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Porteno Malbec 2015, Bodegas Norton, Mendoza

Porteno Malbec 2015, Bodegas Norton, Mendoza

IMG_1604Porteno Malbec 2015, Bodegas Norton, Mendoza

Available from O’Briens for €10.95 for the month of February

This is a really tasty wine, relatively powerful, and rippling with layers of dark fruit. No oak and no tannins; just a big mouthful of pure supple fruit. At less than €11 for the month of February, this is a real bargain.

Argentina is famous for it’s Malbec. Fragrant, rich and powerful, the wines provide a perfect match for all of these barbequed ribs, steaks and other pieces of smoky charred protein. Cheapskate that I am, I often prefer the less oaky, less extracted mid-priced versions. There is some good inexpensive Malbec around too. The Aldi Exquisite Collection Malbec is worth checking out. It isn’t as good as the Porteño though. This is made by Norton, one of my favourite producers in Argentina.

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Monte Real Rioja 2013

DSCF6395We love Rioja in this country; posh Rioja Reserva sells like hot cakes in restaurants, wine shops and supermarkets. This must be aged for three years before release, and has spent a minimum of twelve months and usually more, in oak barrels. The idea is the wine comes ready to drink. A good Reserva will be rich and smooth with subtle sweet vanilla flavours, but you need to start off the ageing process with good wine. Cheap Reserva is frequently watery and smells of cheap wood. This Monte Real Rioja ignores the traditional Rioja categories and simply calls itself Rioja. It is lightly oaked, but the snappy dark cherry fruit is to the fore, and finishes with some light tannins. A great everyday wine to enjoy with chicken or red meats. €10 from O’Briens.

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Last Minute Buys

First published in The Irish Times, 24th December, 2015

Haven’t got around to buying your Christmas wine yet? Below is a roundup of what is available, including some inexpensive wines that will keep the hordes happy. Also, a few more expensive wines for the man or woman who has everything.From O’Briens, the 1757 (€49.99), a Bordeaux blended by O’Briens wine buyer Lynne Coyle, is an excellent young, structured wine. Ideally, the recipient would decant it an hour before serving, or stash it away for a few years.At a more affordable level, I was very impressed by the latest vintage of Jaspi Negre, great value at €14.99. I have also written before about the excellent Begude Chardonnay Terroir 11300 (€17.99) – perfect for Christmas starters and turkey too.Moving down in price, an old favourite, the Rioja-ish Protocolo is back down at €9.99, where it competes with the delicious rounded Porta 6 at the same price. The sweetly fruity Côtes du Rhóne (€5.99 from Lidl) won’t set the world on fire, but it might keep a crowd content.I have written before about their very drinkable, soft, fruity Cepa Lebrel Rioja (€6.99) and the oakier Reserva from the same house at €8.99.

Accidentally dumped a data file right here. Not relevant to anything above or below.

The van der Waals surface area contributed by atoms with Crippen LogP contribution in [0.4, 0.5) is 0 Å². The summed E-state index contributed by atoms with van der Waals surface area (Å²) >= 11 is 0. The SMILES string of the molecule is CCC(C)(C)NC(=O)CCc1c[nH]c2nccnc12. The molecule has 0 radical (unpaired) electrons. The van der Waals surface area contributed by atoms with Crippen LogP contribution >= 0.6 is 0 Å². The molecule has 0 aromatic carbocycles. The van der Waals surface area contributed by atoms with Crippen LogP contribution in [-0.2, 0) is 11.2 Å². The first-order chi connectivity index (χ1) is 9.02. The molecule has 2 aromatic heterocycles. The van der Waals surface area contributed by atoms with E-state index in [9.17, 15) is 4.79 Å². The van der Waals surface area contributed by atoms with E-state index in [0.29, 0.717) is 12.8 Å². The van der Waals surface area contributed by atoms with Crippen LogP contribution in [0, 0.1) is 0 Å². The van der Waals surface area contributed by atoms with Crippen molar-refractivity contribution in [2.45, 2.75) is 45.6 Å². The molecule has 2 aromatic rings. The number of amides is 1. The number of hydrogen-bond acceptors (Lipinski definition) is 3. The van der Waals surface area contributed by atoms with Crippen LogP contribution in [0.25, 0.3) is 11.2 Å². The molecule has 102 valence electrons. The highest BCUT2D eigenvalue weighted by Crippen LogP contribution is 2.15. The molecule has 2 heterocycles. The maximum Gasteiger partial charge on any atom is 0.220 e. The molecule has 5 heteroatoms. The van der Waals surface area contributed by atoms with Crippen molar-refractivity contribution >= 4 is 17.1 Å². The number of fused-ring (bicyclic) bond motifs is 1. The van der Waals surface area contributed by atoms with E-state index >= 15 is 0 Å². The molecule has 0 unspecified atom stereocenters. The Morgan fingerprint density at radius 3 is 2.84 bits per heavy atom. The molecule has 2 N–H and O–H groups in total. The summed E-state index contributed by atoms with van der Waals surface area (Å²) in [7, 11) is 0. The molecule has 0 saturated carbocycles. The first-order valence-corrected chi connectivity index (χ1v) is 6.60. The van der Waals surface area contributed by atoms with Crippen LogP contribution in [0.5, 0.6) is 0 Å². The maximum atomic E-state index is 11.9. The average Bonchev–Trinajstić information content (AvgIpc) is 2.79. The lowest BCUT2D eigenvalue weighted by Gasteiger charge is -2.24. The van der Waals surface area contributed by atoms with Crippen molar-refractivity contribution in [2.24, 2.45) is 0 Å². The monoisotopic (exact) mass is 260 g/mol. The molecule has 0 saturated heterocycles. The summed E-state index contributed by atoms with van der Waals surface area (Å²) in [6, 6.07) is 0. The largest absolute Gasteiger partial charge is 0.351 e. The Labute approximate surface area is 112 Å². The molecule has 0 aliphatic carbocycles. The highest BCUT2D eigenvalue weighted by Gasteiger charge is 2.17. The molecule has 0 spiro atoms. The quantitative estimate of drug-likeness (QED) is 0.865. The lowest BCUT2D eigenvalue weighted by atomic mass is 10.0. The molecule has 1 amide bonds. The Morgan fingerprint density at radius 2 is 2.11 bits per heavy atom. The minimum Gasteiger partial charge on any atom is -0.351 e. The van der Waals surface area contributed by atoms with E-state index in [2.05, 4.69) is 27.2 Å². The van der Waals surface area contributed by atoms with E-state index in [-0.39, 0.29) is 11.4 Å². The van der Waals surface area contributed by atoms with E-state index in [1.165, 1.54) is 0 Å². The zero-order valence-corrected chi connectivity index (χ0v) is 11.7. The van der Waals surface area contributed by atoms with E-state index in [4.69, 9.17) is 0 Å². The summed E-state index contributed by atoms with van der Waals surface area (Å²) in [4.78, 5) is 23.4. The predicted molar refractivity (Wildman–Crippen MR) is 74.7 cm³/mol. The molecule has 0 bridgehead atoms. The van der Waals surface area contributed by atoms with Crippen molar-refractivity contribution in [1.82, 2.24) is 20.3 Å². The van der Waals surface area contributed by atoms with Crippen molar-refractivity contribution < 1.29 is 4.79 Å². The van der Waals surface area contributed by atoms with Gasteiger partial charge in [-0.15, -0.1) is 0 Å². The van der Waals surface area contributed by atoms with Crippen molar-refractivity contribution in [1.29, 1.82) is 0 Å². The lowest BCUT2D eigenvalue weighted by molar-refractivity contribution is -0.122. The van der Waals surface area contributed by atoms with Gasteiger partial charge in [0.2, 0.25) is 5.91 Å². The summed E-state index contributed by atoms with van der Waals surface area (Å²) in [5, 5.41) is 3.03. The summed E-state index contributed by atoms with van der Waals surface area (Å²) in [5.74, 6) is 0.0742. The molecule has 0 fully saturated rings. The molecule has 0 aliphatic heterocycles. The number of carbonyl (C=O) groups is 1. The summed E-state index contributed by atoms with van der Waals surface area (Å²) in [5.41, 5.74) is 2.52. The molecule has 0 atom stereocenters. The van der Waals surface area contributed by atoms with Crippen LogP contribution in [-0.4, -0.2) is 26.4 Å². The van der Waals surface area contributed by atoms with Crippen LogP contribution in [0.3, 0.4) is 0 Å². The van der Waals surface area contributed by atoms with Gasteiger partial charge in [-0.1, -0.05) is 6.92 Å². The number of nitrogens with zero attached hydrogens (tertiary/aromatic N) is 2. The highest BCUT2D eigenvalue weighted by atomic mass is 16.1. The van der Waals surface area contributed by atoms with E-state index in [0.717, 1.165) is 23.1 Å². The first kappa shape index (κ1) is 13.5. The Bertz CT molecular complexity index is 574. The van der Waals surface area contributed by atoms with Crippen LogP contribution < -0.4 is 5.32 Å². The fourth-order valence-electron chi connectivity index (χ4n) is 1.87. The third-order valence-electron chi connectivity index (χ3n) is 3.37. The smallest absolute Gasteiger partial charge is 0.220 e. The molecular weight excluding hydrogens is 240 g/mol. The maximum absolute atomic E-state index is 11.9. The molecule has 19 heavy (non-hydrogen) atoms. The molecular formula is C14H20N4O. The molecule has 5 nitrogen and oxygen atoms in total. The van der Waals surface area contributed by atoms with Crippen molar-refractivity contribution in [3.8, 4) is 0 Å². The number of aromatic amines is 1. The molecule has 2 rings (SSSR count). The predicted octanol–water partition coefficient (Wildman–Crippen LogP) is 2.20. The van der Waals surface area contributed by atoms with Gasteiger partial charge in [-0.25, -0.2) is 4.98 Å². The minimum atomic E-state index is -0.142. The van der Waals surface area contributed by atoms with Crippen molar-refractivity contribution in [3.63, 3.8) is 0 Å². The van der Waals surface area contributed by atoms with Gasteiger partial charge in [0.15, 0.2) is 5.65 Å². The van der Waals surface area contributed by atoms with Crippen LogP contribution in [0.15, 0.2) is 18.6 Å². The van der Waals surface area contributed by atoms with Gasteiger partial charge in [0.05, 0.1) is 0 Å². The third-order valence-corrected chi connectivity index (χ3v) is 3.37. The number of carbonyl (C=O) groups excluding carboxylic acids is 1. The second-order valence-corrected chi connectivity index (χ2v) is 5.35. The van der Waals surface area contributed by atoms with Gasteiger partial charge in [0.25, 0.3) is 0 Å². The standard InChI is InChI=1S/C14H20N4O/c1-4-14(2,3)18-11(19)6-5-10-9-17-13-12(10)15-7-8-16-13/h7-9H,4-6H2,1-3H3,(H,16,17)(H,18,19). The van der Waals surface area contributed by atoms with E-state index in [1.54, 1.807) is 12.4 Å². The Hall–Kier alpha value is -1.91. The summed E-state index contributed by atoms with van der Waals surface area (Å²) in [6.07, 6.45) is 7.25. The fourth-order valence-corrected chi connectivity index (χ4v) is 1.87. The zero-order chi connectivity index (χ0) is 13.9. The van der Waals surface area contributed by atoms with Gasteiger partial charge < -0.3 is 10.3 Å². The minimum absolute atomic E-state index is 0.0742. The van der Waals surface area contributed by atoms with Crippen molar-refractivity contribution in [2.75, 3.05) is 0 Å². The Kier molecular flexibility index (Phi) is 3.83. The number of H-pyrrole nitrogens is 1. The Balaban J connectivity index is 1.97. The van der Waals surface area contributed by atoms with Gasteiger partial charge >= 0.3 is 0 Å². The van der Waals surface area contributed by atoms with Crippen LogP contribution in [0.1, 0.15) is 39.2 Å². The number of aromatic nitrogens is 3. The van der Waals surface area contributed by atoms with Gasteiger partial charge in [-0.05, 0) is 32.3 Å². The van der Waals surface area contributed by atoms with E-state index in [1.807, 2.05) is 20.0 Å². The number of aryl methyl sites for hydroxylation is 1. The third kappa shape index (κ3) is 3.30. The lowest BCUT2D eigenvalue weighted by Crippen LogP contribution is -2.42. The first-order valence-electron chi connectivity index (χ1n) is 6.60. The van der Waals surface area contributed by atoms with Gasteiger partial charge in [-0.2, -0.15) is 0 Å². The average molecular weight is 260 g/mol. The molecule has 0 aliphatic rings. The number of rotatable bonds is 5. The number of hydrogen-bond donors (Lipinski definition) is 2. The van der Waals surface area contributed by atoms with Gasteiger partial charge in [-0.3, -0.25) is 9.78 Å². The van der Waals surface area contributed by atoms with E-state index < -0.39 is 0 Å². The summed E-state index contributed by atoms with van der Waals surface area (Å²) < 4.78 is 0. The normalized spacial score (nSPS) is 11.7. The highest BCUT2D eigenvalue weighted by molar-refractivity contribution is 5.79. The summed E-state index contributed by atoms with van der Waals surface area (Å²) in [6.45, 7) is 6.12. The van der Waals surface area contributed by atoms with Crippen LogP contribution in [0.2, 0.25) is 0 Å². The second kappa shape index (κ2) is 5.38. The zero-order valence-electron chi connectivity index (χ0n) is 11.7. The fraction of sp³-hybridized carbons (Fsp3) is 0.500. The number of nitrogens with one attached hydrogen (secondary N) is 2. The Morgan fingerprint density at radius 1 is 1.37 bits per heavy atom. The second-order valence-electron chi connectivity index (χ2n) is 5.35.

Lidl also has two keenly-priced Bordeaux. I enjoyed the leafy elegant Fiefs de Lagrange St Julien for €24.99 and the meaty, robust Prieur de Meyney St Estèphe (€19.99).Aldi have two nice sparkling wines, the Cremant de Jura for €10.79 and an impressive Champagne, the Monsigny Blanc de Blancs 2010 for €26.99. I was also taken with their Lot 07 Bush Vine Chenin Blanc (€13.99) and the Lot 10 Coonawarra Cabernet Sauvignon (€13.99).

If you need fizz, Tesco have their Finest Prosecco, made by Bisol, one of the top producers, for €15. From South Africa, they have a pair of very decent wines made by the Adi Badenhorst for €12. Both the Chenin Blanc and the Shiraz would do nicely for Christmas.I preferred Tesco’s Finest Rioja Crianza (€12) to the two more expensive Rioja Reservas. If you are having a large crowd, Tesco’s Finest Old Vine Garnacha (€9) is pleasant, juicy and warming. For a statement gift, Tesco’s Finest Barolo at €20 represents very good value.